barrington
01-08-2004, 03:37 PM
Just for KRev: Things Creationists Hate (http://www.skepticreport.com/creationism/thingscreationistshate.htm)
:icon_err:

DragonRat
01-08-2004, 10:45 PM
I think that proves the reactionist mold of creationists, and how they tend to ignore specific scientific phenomena, as long as it fits their regular bill of biblical theory. They tend to see science books, read them, and do not believe a word they say, simply because it faults their already existing theistic beliefs. However, that is not the case for many theologians today, who argue fervently for God's purpose and design in science.

It is a strange thing, to see creationists downright mock and scorn evolution. For one thing, if they cannot admit to themselves about fossils and other archaeological evidence toward the slow rate of evolution, then I do not think that anything can necessarily be argued against them.

KRev
02-08-2004, 02:19 AM
"Evolutionists" and "Creationists" do have something in common...

Persons from both camps can be posed with questions that they are unable to answer. Strange trait to have in common.

OK. So everyone's agreed that "Proofs" for God's existence are moot since (a) the existence of God can never be proved by logic or tangible evidence, or (b) there is no "God" to begin with. All righty then...

==================

Here's another oft used piece of "conservative rhetoric":

Take two people. One believes in God, another rejects. Both die having lived by their beliefs.

If God and that whole Hell concept were untrue, both the believer and unbeliever are in a perpetual state of nothingness. No loss either way.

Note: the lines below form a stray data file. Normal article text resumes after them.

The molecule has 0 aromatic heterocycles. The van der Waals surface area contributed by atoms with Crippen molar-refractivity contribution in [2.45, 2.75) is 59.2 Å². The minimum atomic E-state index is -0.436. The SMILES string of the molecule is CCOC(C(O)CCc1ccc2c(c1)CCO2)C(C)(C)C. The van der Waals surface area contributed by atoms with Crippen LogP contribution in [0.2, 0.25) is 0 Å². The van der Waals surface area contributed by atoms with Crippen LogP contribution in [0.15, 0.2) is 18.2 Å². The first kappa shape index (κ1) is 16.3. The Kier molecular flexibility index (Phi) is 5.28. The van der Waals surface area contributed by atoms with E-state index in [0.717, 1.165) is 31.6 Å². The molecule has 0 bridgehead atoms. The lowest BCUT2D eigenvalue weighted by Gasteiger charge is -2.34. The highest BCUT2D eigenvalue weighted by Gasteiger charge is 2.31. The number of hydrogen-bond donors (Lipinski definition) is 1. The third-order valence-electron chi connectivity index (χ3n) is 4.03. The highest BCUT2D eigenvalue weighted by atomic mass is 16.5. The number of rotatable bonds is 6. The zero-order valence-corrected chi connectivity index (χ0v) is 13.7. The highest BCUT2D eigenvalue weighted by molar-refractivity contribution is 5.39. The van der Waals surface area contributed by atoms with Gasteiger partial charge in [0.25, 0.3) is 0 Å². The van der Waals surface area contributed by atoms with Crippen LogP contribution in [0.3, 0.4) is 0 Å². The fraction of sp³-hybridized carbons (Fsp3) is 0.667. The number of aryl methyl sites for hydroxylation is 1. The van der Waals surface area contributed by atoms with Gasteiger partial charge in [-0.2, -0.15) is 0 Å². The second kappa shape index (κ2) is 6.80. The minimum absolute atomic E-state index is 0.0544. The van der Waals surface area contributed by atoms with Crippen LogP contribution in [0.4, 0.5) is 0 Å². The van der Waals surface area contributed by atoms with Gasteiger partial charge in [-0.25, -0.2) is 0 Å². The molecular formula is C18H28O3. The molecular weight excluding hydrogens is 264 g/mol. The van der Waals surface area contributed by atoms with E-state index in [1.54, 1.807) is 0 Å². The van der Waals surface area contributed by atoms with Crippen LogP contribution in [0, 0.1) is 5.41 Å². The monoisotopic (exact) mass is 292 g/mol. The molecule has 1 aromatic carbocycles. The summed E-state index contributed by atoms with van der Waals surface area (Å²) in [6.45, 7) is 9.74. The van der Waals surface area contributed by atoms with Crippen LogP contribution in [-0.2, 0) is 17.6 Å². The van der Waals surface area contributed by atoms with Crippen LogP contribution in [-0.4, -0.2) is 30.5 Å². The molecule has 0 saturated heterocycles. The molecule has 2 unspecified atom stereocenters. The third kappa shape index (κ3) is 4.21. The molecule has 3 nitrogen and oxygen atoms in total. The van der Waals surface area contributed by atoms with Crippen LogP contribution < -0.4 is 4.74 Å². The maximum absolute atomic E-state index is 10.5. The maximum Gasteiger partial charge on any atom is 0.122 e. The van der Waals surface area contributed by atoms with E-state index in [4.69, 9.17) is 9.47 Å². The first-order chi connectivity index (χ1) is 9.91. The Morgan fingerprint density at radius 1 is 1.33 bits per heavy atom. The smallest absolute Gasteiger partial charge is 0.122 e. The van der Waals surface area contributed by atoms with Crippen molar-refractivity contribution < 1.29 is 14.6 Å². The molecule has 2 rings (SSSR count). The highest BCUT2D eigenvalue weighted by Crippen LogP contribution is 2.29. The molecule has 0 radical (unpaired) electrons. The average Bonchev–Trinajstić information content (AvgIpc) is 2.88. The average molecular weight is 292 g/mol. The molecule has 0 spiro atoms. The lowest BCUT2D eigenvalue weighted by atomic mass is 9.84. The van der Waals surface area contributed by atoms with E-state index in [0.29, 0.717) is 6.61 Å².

However, if the believer was right--there is a holy, just God who controls the fate of our eternal souls--then doesn't it make more sense to believe, simply because the eternal rewards/punishments are so much greater?

KRev
02-08-2004, 02:28 AM
Just for... everyone I guess:

http://www.creationscience.com :icon_err:

Yet another site with claims aplenty that (I assume) no one in this forum has the education and scientific background to reasonably answer...

Correct me, if I'm wrong.

deviljet88
02-08-2004, 02:29 AM
Well the one who doesn't believe goes to Hell isn't it? What if its another God, and by following the Christian one, you get sent to hell or even banished from all life? who knows.

KRev
02-08-2004, 02:36 AM
Hole #1:

The possible existence of other gods...

DragonRat
02-08-2004, 02:46 AM
If you succumb to Pascal's Wager, then you basically move life into nothing more than a coincidence. There's no "why not" when you believe in something as important as a God. And even so, to trust in the Wager, is to believe in an afterlife, or at least consider the possibility of it. There are atheists who do believe in an afterlife, but not a God. Go figure.

--------------------------------------------------------------------------------

Just for... everyone I guess:

http://www.creationscience.com

Yet another site with claims aplenty that (I assume) no one in this forum has the education and scientific background to reasonably answer...

Correct me, if I'm wrong.

Don't assume again, KRev, especially about this topic. Apologetics is important to me, and if you cannot make your point clear without belittling others, then don't try at all.

KRev
02-08-2004, 02:52 AM
***OFF TOPIC***

Is there anyone here who believes DR is only 19?